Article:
Kansas City,
19
December
2019
|
06:38 PM
Europe/Amsterdam

KAKE: Two families affected by common antibiotic meet

By Taylor Adams

For months, we've been following the story of a Wichita girl who died earlier this year after taking a commonly prescribed antibiotic.

Now, the FDA has recognized research connecting the drug to lung failure and more families are coming forward with their own stories.

Before last week, Brie Kerschen and Aimee Caldwell had never met, but they have more in common than you would believe.

Both women are nurses and both mothers of two young girls. Zei Uwadia and Abigail Caldwell experienced the same suffering.

It started with a routine infection and a prescription for a common antibiotic.

"Abigail was on day 18 of Bactrim and she woke up and she had a low grade fever," says Caldwell.

Her father, BJ, remembers feeling helpless as Abigail was flown to St. Louis Children's Hospital. Abigail's lungs were failing and doctors were stunned.

Call it nurse's instinct or a mother's intuition, but from day one, Aimee had a suspicion.

"I talked to the nurse and I said, can this be a latent reaction to Bactrim? And I remember she kind of laughed at me a little bit and said, aren't you a nurse?"

Abigail died in May of 2018, just 37 days after her first dose of the antibiotic, leaving the Caldwell's with no answers on why their little girl was gone.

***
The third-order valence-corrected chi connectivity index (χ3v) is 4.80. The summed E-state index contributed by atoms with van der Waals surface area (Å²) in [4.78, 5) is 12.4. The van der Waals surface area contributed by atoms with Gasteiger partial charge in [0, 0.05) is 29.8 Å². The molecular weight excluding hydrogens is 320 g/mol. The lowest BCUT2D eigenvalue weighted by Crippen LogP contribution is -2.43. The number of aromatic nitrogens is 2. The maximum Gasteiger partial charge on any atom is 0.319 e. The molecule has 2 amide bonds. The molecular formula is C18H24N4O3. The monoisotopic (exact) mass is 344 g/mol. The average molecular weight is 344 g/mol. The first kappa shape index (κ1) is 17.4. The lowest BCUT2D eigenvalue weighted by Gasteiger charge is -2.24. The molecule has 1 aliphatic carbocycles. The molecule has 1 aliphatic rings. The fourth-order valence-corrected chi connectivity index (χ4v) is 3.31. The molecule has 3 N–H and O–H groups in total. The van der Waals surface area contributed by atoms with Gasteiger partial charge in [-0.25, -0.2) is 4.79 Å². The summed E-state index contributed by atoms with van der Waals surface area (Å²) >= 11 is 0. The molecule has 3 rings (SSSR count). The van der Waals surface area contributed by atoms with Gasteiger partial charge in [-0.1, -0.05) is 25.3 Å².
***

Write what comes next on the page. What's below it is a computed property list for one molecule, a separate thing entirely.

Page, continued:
Nearly 8 months after Abigail died, the Caldwell's saw an article in CNN about Zei. Like Abigail, she was on ECMO, but it was Zei's ability to walk on the treatment that gained her national attention and finally gave the Caldwell's answers. 

"The similarities of the instinct that said this is Bactrim," says Brie Kerschen.

Abigail is now one of a growing list of people involved in a study involving Bactrim and its generic equivalents.

"I am certain that there are more cases," says Dr. Jenna Miller.

Dr. Miller, one of Zei's doctors at Children's Mercy in Kansas City, says without Zei, Abigail and the girls' parents, none of this research would be possible.

"Historically a lot of these patients did just die and we never knew what happened to them," she says.

Both mothers say the research won't bring their daughters back, but it will give them the chance to help others.

Experts say Bactrim and all it's generic equivalents do have an important place in the medical community, but patients should feel comfortable questioning their doctors and even refusing the medicine if they or anyone in their family is allergic.

In the meantime, researchers are developing a test that could determine if a patient will have a reaction before taking Bactrim.

 

See the full story via KAKE

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